Simone's Kitchen

The 10 things you never realize until you’ve been in a wheelchair

I met a lady this week that was attacked by a tick when she was 11 years old. As a result she has been in a wheelchair for over 35 years now… 35 years… And here I am in my wheelchair for a month now and fed up with the thing. There are so many things you never realize until you’ve actually been in a wheelchair. And I don’t mean the fun bit where you steal your grandma’s wheelchair and race around with it. That doesn’t count! 🙂

The woman I met is an author and a very inspiring person. She has written 18 books and is now starting a new adventure under the name ‘The sitting chef”. You see sitting is very bad for your health. A while ago it was on the news that “sitting is the new smoking” which I thought was kind of funny at the time, but a lot less funny as I’ve been sitting now for almost 2 months.

Stuck in a wheelchair |

So what are the things you never realize until you’re actually sitting all the time?

  1. The world is not made for small people or people in a wheelchair. When I had two normal legs I never thought about things like sidewalks, doors or the height of things…. Try that when you’re in a wheelchair. Impossible!
  2. The world is scary when you’re no taller than – roughly – 1 meter 50. I know there are people of that length but it would still be different when you cannot walk away.
  3. There are people that will look right through you. For me it is quite obvious that I have a broken leg as it is sticking out, but if you’re in a wheelchair and look normal, people don’t know where to look, so they tend to look away or straight over your head.
  4. Maneuvering the thing requires special skills.. 🙂 and it helps if you have a sports wheelchair, although they are not as comfy as the regular wheelchair to sit in. But I’m sure you have different chairs.
  5. The amount of junk and/or furniture a person acquires over the years is all fine, but once you’re in a wheelchair you start appreciating an empty house.
  6. God, I’d give a fortune for a shower….
  7. Having a house without stairs is essential if you have to live in a wheelchair
  8. A regular kitchen is way to high for a person in a wheelchair and worse; ours is made for tall people. Lol… See the problem?
  9. Everyone (the percentage of the people that do not look through you) wants to know what is wrong with you and start to pull sad faces when they see you. This is a weird one really. As if you’re reduced to a weird anomaly by sitting in a chair.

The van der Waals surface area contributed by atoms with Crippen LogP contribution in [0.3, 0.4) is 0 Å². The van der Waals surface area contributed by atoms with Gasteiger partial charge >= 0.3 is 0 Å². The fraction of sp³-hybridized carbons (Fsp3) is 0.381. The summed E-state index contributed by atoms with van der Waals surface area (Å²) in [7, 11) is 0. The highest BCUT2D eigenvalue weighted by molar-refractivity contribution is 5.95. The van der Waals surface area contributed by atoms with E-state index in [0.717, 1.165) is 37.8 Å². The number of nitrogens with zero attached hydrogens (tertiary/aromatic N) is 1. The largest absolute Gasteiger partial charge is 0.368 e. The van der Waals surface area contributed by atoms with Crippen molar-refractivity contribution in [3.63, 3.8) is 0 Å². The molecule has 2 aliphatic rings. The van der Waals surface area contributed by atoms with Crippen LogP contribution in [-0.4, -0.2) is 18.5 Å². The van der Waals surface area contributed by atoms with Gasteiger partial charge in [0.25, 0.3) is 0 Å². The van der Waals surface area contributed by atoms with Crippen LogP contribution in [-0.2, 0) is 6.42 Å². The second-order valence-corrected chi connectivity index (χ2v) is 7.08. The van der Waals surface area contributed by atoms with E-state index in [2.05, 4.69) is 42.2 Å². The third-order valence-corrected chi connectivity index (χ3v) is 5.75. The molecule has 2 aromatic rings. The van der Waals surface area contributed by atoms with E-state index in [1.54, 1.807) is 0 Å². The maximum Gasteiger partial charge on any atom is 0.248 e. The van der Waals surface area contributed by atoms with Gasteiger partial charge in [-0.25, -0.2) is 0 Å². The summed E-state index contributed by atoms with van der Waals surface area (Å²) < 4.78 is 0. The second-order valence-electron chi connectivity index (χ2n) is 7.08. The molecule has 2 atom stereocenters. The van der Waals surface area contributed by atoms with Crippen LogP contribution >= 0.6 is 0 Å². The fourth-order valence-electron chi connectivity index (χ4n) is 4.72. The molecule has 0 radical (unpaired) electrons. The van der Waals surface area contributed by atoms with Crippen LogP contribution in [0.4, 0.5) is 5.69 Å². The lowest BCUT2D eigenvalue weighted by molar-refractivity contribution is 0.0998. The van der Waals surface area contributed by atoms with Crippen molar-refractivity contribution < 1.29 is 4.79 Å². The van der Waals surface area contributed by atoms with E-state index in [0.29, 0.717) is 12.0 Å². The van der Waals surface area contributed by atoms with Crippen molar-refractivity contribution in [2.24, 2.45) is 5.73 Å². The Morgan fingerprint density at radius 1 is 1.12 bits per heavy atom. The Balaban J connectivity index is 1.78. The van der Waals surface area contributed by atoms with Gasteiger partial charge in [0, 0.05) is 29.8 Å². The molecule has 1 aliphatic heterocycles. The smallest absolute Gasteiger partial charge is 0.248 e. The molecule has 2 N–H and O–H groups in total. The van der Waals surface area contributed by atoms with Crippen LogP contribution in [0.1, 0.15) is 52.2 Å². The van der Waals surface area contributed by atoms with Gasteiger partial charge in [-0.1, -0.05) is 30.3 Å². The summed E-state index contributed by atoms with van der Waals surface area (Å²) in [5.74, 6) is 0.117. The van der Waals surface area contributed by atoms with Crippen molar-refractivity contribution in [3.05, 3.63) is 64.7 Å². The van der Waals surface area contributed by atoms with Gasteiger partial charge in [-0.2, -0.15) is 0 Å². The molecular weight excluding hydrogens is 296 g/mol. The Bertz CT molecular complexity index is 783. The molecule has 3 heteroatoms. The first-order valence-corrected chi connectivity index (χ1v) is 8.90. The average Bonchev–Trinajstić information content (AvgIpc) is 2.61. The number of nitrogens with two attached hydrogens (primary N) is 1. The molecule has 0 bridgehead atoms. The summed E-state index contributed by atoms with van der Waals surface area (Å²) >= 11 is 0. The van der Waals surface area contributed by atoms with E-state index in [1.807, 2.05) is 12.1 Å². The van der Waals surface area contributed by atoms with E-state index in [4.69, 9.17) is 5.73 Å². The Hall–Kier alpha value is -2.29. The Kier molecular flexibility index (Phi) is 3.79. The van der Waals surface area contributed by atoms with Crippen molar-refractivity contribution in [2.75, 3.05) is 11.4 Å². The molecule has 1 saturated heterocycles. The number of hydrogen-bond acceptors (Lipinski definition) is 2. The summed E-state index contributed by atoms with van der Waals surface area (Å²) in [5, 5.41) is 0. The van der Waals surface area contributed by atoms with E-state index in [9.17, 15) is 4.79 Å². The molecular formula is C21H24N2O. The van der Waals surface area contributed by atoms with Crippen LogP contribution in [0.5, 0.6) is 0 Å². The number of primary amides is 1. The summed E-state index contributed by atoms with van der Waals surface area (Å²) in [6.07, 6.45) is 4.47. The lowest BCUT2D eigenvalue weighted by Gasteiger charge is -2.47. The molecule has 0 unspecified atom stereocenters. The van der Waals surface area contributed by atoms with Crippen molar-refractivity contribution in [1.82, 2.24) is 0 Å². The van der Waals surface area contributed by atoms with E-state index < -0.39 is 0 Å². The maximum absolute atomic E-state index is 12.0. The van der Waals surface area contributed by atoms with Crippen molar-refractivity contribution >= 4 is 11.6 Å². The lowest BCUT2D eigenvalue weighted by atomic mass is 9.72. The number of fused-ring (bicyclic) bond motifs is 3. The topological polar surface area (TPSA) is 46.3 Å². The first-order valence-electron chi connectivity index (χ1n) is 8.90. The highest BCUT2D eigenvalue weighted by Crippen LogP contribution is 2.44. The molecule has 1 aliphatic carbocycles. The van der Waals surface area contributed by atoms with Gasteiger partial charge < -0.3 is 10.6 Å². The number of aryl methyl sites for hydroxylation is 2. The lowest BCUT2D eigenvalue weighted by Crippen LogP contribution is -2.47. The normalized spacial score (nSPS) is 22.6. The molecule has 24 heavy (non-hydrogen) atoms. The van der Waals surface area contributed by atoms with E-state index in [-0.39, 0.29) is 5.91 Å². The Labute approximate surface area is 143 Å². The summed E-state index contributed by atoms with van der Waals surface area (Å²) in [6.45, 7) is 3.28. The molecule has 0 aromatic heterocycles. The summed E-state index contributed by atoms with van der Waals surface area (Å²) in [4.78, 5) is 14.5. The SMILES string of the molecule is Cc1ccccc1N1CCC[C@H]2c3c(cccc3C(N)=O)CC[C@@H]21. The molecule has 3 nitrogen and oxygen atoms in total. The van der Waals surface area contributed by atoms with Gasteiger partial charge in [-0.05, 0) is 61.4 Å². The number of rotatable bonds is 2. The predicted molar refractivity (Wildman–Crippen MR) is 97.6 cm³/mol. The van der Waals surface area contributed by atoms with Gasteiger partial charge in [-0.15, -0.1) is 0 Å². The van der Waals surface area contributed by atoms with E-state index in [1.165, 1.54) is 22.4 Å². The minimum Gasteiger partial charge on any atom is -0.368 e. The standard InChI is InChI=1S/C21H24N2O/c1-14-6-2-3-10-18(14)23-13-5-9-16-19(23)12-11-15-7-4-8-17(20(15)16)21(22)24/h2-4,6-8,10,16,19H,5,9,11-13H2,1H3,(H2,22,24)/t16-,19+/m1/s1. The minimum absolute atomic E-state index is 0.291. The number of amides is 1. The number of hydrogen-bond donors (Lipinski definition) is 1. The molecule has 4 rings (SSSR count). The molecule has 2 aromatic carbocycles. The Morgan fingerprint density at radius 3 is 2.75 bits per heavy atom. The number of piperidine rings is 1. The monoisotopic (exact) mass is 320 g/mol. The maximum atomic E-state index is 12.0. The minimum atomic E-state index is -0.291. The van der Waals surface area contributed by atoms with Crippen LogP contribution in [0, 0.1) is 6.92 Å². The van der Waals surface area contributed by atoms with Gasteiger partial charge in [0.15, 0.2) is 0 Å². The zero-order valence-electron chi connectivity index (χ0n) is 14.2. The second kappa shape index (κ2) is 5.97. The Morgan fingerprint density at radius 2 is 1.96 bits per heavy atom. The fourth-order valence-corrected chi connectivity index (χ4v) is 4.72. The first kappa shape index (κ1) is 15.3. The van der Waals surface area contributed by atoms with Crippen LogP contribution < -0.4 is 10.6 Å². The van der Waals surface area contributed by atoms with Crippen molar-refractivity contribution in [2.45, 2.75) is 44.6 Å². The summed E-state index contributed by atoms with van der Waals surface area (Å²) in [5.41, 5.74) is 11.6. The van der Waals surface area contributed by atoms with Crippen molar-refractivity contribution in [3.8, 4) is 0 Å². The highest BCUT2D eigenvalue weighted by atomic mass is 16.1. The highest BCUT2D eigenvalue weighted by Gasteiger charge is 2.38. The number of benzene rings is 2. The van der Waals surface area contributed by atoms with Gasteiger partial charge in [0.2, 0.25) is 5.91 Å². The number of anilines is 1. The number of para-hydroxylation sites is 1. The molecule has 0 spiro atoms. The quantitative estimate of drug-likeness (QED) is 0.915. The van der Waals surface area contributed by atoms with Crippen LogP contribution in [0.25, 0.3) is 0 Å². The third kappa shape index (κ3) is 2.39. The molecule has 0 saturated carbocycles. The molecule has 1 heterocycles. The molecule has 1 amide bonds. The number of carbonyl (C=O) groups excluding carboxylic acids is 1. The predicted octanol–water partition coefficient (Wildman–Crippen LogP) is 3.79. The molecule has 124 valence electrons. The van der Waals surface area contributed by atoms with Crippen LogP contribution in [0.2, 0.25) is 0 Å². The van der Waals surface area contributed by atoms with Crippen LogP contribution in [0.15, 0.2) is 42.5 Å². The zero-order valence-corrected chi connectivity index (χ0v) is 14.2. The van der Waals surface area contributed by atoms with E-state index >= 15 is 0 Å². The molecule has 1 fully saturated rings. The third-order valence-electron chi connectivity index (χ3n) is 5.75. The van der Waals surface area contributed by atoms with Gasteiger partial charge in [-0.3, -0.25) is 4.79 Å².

10. The speed with which your legs deteriorate when you’re not using them is scary. Really scary. I remember after two weeks in the hospital I already noticed my calfs started slimming right now. And while I’ve always dreamed of thin legs, this was not exactly what I had in mind. I hope they grow right back once I’m back on my feet.

Of course the list goes on and on. And I am pretty sure that the longer you’re in a chair the more things you will notice. It’s gonna be at least another month for me and I cannot wait to get up and walk again but I have a whole new appreciation for people that live in a wheelchair their entire life.

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  1. This is very interesting. Having had 2 bouts of being stuck in a chair I can totally understand your sentiments. They are very well expressed. I would add is trying to move the thing with one hand when you want a drink of water is comical for lack of a better word. The amount of times I ended up drenched was crazy. Frustration that comes from not being able to do simple task can be over whelming.

  2. Wat leuk dat je Annemarie Postma hebt ontmoet! Was dat nav haar nieuwe boek dat binnenkort verschijnt? Ben er ook wel benieuwd naar. Ik heb 2 boeken van haar. ‘Het lichaam is perfect’ en ‘Het leven is perfect’.

    Sorry dat ik dit even in het NL’s heb geschreven. 😉

  3. Excellent compilation! I also found that the body part in cast is the one that gets bumped again , in spite of the best efforts to baby it.

  4. Tick, tick and tick every one of them!! I was only in a wheelchair for short trips – but omg it sucks! I experienced most of what you wrote about so eloquently – the weirdest was that people seem not to know what to say or where to look so they just ignore you. WTAF?! They also talk over your head about how to get you places as if you are other there! And my wheelchair ride through Heathrow from the plane that brought me home after the French hospital was super scary with my broken leg stuck out straight in front of me. People would walk STRAUGHT at you and only dodge away at the last minute. I can also add that you never appreciate how rude it is for able-bodied people to use disabled loos until you are stuck outside a locked disabled look in your chair, bursting. .. and then somebody perfectly able-bodied unlocks the door and strolls out. RAGE!!

    • O god yes… My leg is still sticking out and you’re right it is scary as hell. Tom usually “drives” me to the supermarket but once inside I do the wheeling around as the surface is flat and I can manage that but that sticking out leg…. Or kids that run around and pay no attention whatsoever. I’ve had people almost look over me entirely to the point where I thought they would literally stumble over me. I do know that once I am out of this wheelchair I will definitely treat wheelchair people differently myself. And the moment they start talking to whoever is with you, about you… as if you are non existing…. So weird… I’ve only been to the disabled loo once (in the hospital) so can’t comment on that one yet, but I can see it coming… Lol

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